Gentlemen and ladies:
Like many—if not most—of you I have been following the horror of the collapse of the Champlain Towers condominium in Surfside.
First, where exactly is the Town of Surfside? Surfside is a (mostly) bedroom community just north of Miami Beach and is part of the 33154 zip code which is made up of that town, Bal Harbour Village, Indian Creek Village and the Town of Bay Harbor Islands. There is a common border at 96th Street between Bal Harbour and Surfside on the north and Surfside and Miami Beach at 87th Terrace on the south.
Indian Creek Village is an island in Biscayne Bay to the south of Bay Harbor Islands but is connected only to Surfside by a small bridge while Bay Harbor’s bridge over Indian Creek connects to the Town to Surfside and Bal Harbour Village at 96th Street, and the four municipalities are commemorated in a book titled “33154: The Story of Bal Harbour, Bay Harbor Islands, Indian Creek Village and Surfside,” published by The History Press of Charleston several years ago. The purpose of naming that book was and is not to sell volumes of that most interesting tome, but, rather, to give our R S R readers a geographic understanding of exactly what and where Surfside is. That town—Surfside—was separately memorialized in a book titled “Surfside,” which was published about four or five years ago by Arcadia Published as part of their “Images of America” series.
Over the years, the town (Surfside) morphed from being a bedroom community of very nice private homes with a two block long business district from 94th to 96th Streets on Harding Avenue, the southbound one-way counterpart to the northbound Collins Avenue, which, for many years, was the site of small apartment houses on the west side of the street with small motels on the east side, only three or four more than two stories. One of those, the Coronado, was a “restricted” hotel at which Jewish people were neither encouraged nor welcome to stay at as guests. The Champlain Towers was, and what remains is, on the site of that long-gone hotel.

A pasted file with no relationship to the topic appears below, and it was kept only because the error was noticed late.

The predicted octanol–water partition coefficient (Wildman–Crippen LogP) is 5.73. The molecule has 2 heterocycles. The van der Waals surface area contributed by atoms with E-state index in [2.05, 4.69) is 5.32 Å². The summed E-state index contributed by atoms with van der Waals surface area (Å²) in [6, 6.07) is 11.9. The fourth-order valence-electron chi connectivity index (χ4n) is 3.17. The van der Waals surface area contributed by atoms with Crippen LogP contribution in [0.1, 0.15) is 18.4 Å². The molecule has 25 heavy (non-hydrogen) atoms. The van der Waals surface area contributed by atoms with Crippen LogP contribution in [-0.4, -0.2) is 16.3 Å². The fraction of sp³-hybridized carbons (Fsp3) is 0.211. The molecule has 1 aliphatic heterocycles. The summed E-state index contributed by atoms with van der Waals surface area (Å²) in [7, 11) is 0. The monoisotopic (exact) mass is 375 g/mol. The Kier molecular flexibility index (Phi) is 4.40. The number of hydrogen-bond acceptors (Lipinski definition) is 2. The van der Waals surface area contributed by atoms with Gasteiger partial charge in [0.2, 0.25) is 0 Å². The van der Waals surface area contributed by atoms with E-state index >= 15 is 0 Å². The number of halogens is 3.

The question now of “how did that horrific collapse occur?” is, it appears, coming more and more into focus, as it seems that the flaws in the various part so the building which led to the terrible disaster were apparent for a good few years. Because I am not an attorney, nor am I a construction engineer, I can not point fingers but I certainly can state that it appears that various entities, consultants, contractors, condominium association and management will all likely turn out to have some level of liability for various reasons.
There are, as this column is being written, at least 150 individuals unaccounted for, with, so far, only five or six bodies being uncovered. There is no such thing as “the saddest part,” because each life lost is sad beyond word, and it appears that not only did literally hundreds of people in Greater Miami have friends or relatives who will never return, but people throughout the country, as well as in the Caribbean and in Central and South America have the same situation facing them with the terrible loss of loved ones and beloved friends.
The hope of finding anybody alive is diminishing by the hour, if not by the minute, but the shameful part of this, at least to this writer, is the fact that certain individuals in the Miami area (who must and will remain nameless) have not only been putting forth vilely false rumors about having seen people who are still unaccounted for, but who have been attempting to put some kind of political spin on this horrific tragedy, which is as shameful as the event itself was.
I honestly don’t know if I will be able to report further on this event, but I certainly will—in the very near future–be putting forth commentary in upcoming issues regarding the past occupant of the White House and such as Marjorie Taylor Greene and the utter shamefulness of their hideously vile actions, if not their very existences. Please do stay tuned, and, above all, please be—and stay—safe.